Stephen Deets’ brother always dreamed of owning an old, Victorian row house. So after Michael finally bought an abandoned one in Baltimore’s Charles North neighborhood, Deets went to visit. Arriving early, he went for a walk and soon was struck by his surroundings. “Everything was boarded up,” says the associate professor of politics. “Everywhere you looked, the entire block was boarded up.” The neighborhood, such as it was, seemed devoid of life. Nobody was around.
But Charles North became Michael’s passion. He was always going to community meetings, always trying to better the neighborhood in some way. “He invested a lot of time, energy, and money restoring not only his house, but also the community,” Deets says. When Michael passed away from cancer in 2011, Deets inherited the row home and another one his brother bought on the same street. He also inherited his community contacts. Now, just like Michael, he has become heavily involved in Charles North. “I tell people that in the summer, Baltimore is my job,” Deets says.
Many at Babson would be surprised to learn that the professor’s life is so centered on Baltimore, and that he actually doesn’t live in the Boston area full time. Since 1995, he has called College Park, Md., home and splits his time between there and Babson during the school year. During the summer, he travels several times a week from College Park to Charles North in central Baltimore, located just north of Penn Station.
Growing up in Columbia, Md., Deets earned his undergraduate degree at Johns Hopkins University, mere blocks from Charles North. As a student, Deets hung out in the neighborhood, going to bars and clubs and seeing movies at the Charles Theater. This was the 1980s, and Charles North was in serious decline. “It was bad in the late ’80s,” Deets says. “It was terrible in the late ’90s.” In 1998, Michael bought his row house, which dates back to 1890 but was boarded up and covered in white paint that was peeling and faded. The rest of his block was unoccupied, and the few people who lived in the neighborhood were poor. Crime, thankfully, wasn’t much of a problem. “In order to have crime, there has to be things to steal,” Deets says.
Michael went about fixing up his house; four years passed before it was ready for him to move in. He also became involved with neighborhood organizations, including serving on the board of the Charles North Community Association. He attended one meeting after another, dealing with zoning, code enforcement, and seizing of problematic properties. “He was a believer in institutions, that institutions can build and change community,” Deets says.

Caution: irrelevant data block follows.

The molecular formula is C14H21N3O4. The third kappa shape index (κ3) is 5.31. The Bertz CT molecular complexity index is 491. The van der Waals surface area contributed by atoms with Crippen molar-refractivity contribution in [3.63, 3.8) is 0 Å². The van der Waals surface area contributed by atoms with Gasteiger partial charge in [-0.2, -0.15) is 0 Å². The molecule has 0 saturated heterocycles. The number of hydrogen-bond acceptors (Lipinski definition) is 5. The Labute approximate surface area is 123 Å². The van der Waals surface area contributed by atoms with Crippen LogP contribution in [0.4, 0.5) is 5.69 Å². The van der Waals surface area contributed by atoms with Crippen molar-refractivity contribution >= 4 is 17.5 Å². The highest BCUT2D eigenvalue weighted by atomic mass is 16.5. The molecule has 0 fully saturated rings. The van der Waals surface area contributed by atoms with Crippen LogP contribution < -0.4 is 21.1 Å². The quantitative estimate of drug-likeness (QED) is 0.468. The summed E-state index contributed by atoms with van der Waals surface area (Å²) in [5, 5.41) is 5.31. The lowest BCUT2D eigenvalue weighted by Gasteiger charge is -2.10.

When Michael died, Deets decided to keep both of his brother’s houses (Deets rents one and uses the other as a second home/guesthouse). He also continues his brother’s efforts in the neighborhood. Doing so allows him to honor Michael’s legacy, but the work also appeals to Deets. He gained access to his brother’s eclectic network: city officials, developers, entrepreneurs, artists, community leaders, business owners. For a professor of politics, this was a chance to experience politics at the ground level. “This is politics in spades,” Deets says. Like his brother, he’s involved with the Charles North Community Association. As chair of the residents committee, he addresses issues such as parking, sprucing up the streetscape, and creating a community garden.
Babson has benefited from Deets’ experiences. In the classroom, he discusses the urban issues that he encounters and how working with stakeholders and solving problems creatively are important when tackling social concerns. He also has brought on Babson students as community development summer interns. Last year, students consulted with small businesses, taught a two-week entrepreneurship course for sixth and seventh graders, organized community events, and manned a new computer lab in a city-owned building for the elderly. “I keep them busy,” Deets says.
Deirdre Malo ’12 served as an intern in 2012. Among other initiatives, she applied for grants to benefit the neighborhood, and she found resources and drove membership for the community garden. “I came away knowing that there truly is a way to connect with every person around you, whether through an organized community meeting, a planting in the community garden, or a hula-hoop jam in the park,” Malo says. “Every stakeholder, from a smallbusiness owner to a longtime resident, has valuable opinions and ideas on how the neighborhood can be improved.”
Thanks to the efforts of people like the Deets brothers, and thanks in large part to nearby Penn Station, which allows D.C. commuters looking for affordable housing to move to the neighborhood, Charles North is becoming a great place to live. Yes, problems remain, such as vacant lots, prostitution, and nearby methadone clinics, but the community has seen the renovation of many old buildings and an influx of new people. It has come a long way since the day Michael Deets bought his house. “When my brother got there, it was like pushing a big boulder up a hill,” Deets says. Now that boulder is over the top and rolling down the other side, picking up speed.—John Crawford